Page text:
Quotes of the Week
"Success is to be measured not so much by the position that one has reached in life as by the obstacles which he has overcome." - Booker T. Washington

"Education is the key to unlock the golden door of freedom." - George Washington Carver

Thanks for reading CyberheistNews
Security News
Phishing Campaign Uses FTP Links to Deliver DanaBot Banking Trojan

A phishing campaign that delivers malware designed to steal banking data and other private information was discovered targeting a group of Australian businesses. Expect it to spread to other English-speaking countries shortly.

The attackers disguised their messages as invoices issued by MYOB, a local accounting software firm, according to a July 2018 Trustwave report. Users who clicked on the email links were directed to a file transfer protocol (FTP) server with a modular version of the DanaBot malware.

Once the three component pieces are activated, cybercriminals can send encrypted data, such as screenshots of victims’ machines, back to a command-and-control (C&C) server where it can be distributed covertly using channels like Tor.

Phishing Campaign Targets Businesses

This tactic suggests that the perpetrators designed the phishing campaign specifically to target business professionals. Tracking invoices is critical in almost any kind of company, which means victims are likely to pay greater attention to these messages. Using FTP also makes the malicious emails appear more legitimate than they would if they came from an unknown HTTP address.

Finally, the fact the DanaBot banking Trojan is broken up into multiple, heavily encrypted pieces means that it is flexible and agile enough to evade detection.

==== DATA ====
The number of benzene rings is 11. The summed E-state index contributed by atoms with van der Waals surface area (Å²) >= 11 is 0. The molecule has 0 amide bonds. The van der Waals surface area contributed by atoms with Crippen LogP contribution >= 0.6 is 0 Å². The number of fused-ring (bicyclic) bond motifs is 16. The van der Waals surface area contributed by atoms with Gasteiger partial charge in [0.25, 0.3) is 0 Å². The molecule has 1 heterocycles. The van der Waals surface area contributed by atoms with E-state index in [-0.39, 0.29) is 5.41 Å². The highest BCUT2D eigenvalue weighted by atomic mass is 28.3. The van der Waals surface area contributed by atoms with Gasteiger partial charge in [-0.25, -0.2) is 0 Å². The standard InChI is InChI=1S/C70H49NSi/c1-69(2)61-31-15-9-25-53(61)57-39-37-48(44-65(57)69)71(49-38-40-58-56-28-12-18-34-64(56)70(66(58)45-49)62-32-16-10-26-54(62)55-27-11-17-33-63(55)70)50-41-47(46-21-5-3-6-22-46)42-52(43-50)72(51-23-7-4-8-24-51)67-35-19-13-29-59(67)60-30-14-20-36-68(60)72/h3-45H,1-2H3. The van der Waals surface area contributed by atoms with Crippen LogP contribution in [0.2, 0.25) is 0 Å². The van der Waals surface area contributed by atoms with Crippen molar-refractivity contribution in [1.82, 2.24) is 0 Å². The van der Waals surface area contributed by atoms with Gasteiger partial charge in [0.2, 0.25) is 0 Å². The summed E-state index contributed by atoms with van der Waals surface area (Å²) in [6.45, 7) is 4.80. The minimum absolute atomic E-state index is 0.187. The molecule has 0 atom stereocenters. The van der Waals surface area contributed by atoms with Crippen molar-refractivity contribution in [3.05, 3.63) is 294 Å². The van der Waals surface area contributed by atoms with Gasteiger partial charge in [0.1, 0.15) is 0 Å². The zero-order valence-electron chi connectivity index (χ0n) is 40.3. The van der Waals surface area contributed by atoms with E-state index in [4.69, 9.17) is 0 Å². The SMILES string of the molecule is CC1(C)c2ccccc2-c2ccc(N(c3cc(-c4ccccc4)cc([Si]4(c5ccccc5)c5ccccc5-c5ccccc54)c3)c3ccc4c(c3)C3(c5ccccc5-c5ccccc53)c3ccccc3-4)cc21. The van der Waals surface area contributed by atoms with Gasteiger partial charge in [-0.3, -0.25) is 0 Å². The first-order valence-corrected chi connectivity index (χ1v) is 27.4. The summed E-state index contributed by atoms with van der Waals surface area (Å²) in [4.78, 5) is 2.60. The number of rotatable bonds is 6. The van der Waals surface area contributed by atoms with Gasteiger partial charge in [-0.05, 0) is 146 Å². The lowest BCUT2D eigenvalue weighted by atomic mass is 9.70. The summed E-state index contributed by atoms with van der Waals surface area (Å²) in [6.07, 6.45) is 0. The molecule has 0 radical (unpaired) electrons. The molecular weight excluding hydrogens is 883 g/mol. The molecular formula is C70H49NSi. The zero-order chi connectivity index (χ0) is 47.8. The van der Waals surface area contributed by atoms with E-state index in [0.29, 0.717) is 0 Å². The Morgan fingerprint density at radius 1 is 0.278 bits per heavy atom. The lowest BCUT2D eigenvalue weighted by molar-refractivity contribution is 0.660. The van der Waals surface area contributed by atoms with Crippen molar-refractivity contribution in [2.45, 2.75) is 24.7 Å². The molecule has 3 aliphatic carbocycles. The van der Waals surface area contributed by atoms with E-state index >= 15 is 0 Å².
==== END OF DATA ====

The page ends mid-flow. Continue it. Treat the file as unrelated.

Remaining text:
Security professionals can help protect their organizations from phishing campaigns by developing a layered approach to email security. IBM experts recommend investing in external solutions that pull data from sensors and other sources to scan all incoming messages.

They also recommend that security teams implement perimeter protection using spam detection tools and antispam solutions that can run on internal mailer servers on corporate networks. Finally, mail clients should be connected to a protection mechanism that detects spam and phishing attempts. And oh, train those users. More:
Social Media Social Engineering

We're accustomed to email being the bearer of malicious payloads. Phishing emails continue to represent one of the most important ways in which organizations are compromised and data lost. It's important to realize, however, that email phishing is simply one form that social engineering can take.

Wherever human beings communicate or interact with one another in any way, there's the potential for fraud and exploitation. Email remains a dominant form of online communication now, but it need not hold that place forever. Indeed, it almost surely will not. Chat apps and social media are growing in importance, and they too are infested by scams.

Any organization would benefit from new-school interactive training that enables employees to recognize social engineering in whatever form it takes. Whether it's an email carrying malware as the payload of an attachment, a maltweet, an intercepted and altered Snapchat session, or even a nice-looking person showing up at the office with a clipboard saying they are from the phone company and need to check some problem, it's all still social engineering. Security Boulevard has the story: